Tae-Hyeong Yi

Graduation Semester and Year




Document Type


Degree Name

Doctor of Philosophy in Aerospace Engineering


Mechanical and Aerospace Engineering

First Advisor

Donald R. Wilson


A computational fluid dynamics code for two-dimensional, multi-species, laminar Navier-Stokes equations is developed to simulate a recently proposed engine concept for a pulsed detonation based propulsion system and to investigate the feasibility of the engine of the concept.The governing equations that include transport phenomena such as viscosity, thermal conduction and diffusion are coupled with chemical reactions. The gas is assumed to be thermally perfect and in chemically non-equilibrium. The stiffness due to coupling the fluid dynamics and the chemical kinetics is properly taken care of by using a time-operator splitting method and a variable coefficient ordinary differential equation solver. A second-order Roe scheme with a minmod limiter is explicitly used for space descretization, while a second-order, two-step Runge-Kutta method is used for time descretization. In space integration, a finite volume method and a cell-centered scheme are employed. The first-order derivatives in the equations of transport properties are discretized by a central differencing with Green's theorem. Detailed chemistry is involved in this study. Two chemical reaction mechanisms are extracted from GRI-Mech, which are forty elementary reactions with thirteen species for a hydrogen-air mixture and twenty-seven reactions with eight species for a hydrogen-oxygen mixture. The code is ported to a high-performance parallel machine with Message-Passing Interface. Code validation is performed with chemical kinetic modeling for a stoichiometric hydrogen-air mixture, an one-dimensional detonation tube, a two-dimensional, inviscid flow over a wedge and a viscous flow over a flat plate. Detonation is initiated using a numerically simulated arc-ignition or shock-induced ignition system. Various freestream conditions are utilized to study the propagation of the detonation in the proposed concept of the engine. Investigation of the detonation propagation is performed for a pulsed detonation rocket and a supersonic combustion chamber. For a pulsed detonation rocket case, the detonation tube is embedded in a mixing chamber where an initiator is added to the main detonation chamber. Propagating detonation waves in a supersonic combustion chamber is investigated for one- and two-dimensional cases. The detonation initiated by an arc and a shock wave is studied in the inviscid and viscous flow, respectively. Various features including a detonation-shock interaction, a detonation diffraction, a base flow and a vortex are observed.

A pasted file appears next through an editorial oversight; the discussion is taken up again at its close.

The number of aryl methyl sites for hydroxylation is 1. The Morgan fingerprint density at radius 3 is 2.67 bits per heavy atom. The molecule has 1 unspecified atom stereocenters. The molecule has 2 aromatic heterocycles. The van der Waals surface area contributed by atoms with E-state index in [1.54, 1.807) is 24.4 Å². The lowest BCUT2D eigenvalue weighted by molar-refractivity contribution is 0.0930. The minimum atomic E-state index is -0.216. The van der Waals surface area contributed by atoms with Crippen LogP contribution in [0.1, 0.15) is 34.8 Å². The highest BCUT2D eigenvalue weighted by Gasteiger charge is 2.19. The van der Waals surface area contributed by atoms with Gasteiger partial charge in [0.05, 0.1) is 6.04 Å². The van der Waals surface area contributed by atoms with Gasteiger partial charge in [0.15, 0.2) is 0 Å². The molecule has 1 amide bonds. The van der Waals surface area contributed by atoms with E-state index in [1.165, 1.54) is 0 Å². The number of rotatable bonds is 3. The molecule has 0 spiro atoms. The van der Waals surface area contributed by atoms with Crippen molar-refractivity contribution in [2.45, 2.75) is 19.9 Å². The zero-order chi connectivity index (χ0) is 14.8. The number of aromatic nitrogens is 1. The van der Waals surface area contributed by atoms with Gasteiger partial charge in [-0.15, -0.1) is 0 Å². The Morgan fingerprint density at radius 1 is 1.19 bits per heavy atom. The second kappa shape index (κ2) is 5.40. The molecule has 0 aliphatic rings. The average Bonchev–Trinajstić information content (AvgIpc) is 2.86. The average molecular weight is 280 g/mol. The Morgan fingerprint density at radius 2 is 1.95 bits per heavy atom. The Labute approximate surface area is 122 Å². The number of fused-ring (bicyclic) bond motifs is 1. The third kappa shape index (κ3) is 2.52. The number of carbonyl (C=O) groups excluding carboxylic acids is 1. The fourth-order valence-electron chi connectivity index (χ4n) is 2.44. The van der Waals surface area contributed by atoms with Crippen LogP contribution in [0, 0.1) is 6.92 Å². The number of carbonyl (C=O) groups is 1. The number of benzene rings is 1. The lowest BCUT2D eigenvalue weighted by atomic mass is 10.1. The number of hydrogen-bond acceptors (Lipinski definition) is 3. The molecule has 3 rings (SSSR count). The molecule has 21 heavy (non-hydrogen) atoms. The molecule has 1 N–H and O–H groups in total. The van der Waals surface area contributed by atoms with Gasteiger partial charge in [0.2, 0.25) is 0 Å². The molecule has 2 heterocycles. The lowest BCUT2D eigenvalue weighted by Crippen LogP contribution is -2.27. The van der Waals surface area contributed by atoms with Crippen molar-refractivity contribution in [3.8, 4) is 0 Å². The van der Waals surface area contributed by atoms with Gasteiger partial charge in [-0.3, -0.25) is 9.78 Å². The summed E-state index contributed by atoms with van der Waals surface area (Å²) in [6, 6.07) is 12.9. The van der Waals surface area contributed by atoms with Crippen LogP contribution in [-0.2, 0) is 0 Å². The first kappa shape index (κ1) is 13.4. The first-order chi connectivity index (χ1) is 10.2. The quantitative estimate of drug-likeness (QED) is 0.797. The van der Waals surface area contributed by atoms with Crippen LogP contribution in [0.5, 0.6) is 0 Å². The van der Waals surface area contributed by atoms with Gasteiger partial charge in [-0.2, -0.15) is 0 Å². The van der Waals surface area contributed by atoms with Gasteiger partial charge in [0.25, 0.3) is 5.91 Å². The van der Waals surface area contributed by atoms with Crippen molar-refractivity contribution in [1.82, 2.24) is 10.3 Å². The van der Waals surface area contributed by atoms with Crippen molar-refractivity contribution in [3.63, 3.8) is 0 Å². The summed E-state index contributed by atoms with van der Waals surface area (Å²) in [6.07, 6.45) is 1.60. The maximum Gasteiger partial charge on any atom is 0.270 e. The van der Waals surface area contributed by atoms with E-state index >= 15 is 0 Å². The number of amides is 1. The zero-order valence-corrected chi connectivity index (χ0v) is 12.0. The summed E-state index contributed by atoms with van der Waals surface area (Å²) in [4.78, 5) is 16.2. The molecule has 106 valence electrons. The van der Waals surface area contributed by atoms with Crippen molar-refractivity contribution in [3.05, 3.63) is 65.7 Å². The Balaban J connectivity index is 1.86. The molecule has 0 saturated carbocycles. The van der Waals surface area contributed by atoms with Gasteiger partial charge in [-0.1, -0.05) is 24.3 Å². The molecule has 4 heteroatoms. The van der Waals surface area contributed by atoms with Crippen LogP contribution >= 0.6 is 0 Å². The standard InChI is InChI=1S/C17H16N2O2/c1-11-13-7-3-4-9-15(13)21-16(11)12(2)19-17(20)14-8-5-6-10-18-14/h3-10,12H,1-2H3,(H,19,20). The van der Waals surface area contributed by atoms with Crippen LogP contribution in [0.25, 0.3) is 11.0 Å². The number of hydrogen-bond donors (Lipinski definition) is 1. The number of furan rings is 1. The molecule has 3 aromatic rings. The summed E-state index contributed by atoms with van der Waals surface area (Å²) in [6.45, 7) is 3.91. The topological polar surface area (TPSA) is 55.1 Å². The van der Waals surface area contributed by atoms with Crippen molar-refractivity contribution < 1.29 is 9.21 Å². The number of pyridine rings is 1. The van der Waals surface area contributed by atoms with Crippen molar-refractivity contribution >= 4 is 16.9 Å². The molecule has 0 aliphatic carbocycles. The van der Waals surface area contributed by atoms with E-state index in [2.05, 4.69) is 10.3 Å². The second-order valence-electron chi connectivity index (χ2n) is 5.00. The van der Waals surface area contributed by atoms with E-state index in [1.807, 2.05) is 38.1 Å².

Aerospace Engineering | Engineering | Mechanical Engineering


Degree granted by The University of Texas at Arlington